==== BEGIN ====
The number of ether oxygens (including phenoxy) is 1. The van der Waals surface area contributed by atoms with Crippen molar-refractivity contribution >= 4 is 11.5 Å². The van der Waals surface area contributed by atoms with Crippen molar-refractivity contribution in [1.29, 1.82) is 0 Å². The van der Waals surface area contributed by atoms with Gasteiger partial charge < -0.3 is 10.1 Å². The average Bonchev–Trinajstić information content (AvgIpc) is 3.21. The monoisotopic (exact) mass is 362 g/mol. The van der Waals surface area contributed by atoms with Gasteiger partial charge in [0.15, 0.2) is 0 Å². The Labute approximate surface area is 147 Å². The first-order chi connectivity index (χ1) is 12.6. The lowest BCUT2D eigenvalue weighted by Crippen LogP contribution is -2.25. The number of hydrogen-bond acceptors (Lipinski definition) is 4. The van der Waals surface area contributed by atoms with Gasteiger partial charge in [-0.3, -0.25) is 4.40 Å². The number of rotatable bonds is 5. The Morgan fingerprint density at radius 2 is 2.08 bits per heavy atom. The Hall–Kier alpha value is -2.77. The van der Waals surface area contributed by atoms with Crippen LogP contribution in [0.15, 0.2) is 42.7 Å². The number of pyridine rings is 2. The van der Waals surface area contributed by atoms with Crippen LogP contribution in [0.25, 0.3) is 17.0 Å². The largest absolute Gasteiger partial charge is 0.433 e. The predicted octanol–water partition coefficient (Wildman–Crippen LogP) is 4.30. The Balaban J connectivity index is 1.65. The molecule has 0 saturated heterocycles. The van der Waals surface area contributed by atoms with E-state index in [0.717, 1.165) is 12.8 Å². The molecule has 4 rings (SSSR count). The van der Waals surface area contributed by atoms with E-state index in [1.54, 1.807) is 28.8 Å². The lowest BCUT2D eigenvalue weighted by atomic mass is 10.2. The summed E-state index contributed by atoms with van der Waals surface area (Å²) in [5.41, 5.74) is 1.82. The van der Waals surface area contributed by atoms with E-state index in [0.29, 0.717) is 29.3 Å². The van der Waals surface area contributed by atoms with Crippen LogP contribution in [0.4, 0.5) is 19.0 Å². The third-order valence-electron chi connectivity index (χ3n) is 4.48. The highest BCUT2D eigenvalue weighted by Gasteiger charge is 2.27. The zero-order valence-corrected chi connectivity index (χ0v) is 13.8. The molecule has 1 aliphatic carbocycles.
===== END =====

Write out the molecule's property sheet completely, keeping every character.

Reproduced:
The number of ether oxygens (including phenoxy) is 1. The van der Waals surface area contributed by atoms with Crippen molar-refractivity contribution >= 4 is 11.5 Å². The van der Waals surface area contributed by atoms with Crippen molar-refractivity contribution in [1.29, 1.82) is 0 Å². The van der Waals surface area contributed by atoms with Gasteiger partial charge < -0.3 is 10.1 Å². The average Bonchev–Trinajstić information content (AvgIpc) is 3.21. The monoisotopic (exact) mass is 362 g/mol. The van der Waals surface area contributed by atoms with Gasteiger partial charge in [0.15, 0.2) is 0 Å². The Labute approximate surface area is 147 Å². The first-order chi connectivity index (χ1) is 12.6. The lowest BCUT2D eigenvalue weighted by Crippen LogP contribution is -2.25. The number of hydrogen-bond acceptors (Lipinski definition) is 4. The van der Waals surface area contributed by atoms with Gasteiger partial charge in [-0.3, -0.25) is 4.40 Å². The number of rotatable bonds is 5. The Morgan fingerprint density at radius 2 is 2.08 bits per heavy atom. The Hall–Kier alpha value is -2.77. The van der Waals surface area contributed by atoms with Crippen LogP contribution in [0.15, 0.2) is 42.7 Å². The number of pyridine rings is 2. The van der Waals surface area contributed by atoms with Crippen LogP contribution in [0.25, 0.3) is 17.0 Å². The largest absolute Gasteiger partial charge is 0.433 e. The predicted octanol–water partition coefficient (Wildman–Crippen LogP) is 4.30. The Balaban J connectivity index is 1.65. The molecule has 0 saturated heterocycles. The van der Waals surface area contributed by atoms with E-state index in [0.717, 1.165) is 12.8 Å². The molecule has 4 rings (SSSR count). The van der Waals surface area contributed by atoms with E-state index in [1.54, 1.807) is 28.8 Å². The lowest BCUT2D eigenvalue weighted by atomic mass is 10.2. The summed E-state index contributed by atoms with van der Waals surface area (Å²) in [5.41, 5.74) is 1.82. The van der Waals surface area contributed by atoms with E-state index in [0.29, 0.717) is 29.3 Å². The van der Waals surface area contributed by atoms with Crippen LogP contribution in [0.4, 0.5) is 19.0 Å². The third-order valence-electron chi connectivity index (χ3n) is 4.48. The highest BCUT2D eigenvalue weighted by Gasteiger charge is 2.27. The zero-order valence-corrected chi connectivity index (χ0v) is 13.8. The molecule has 1 aliphatic carbocycles.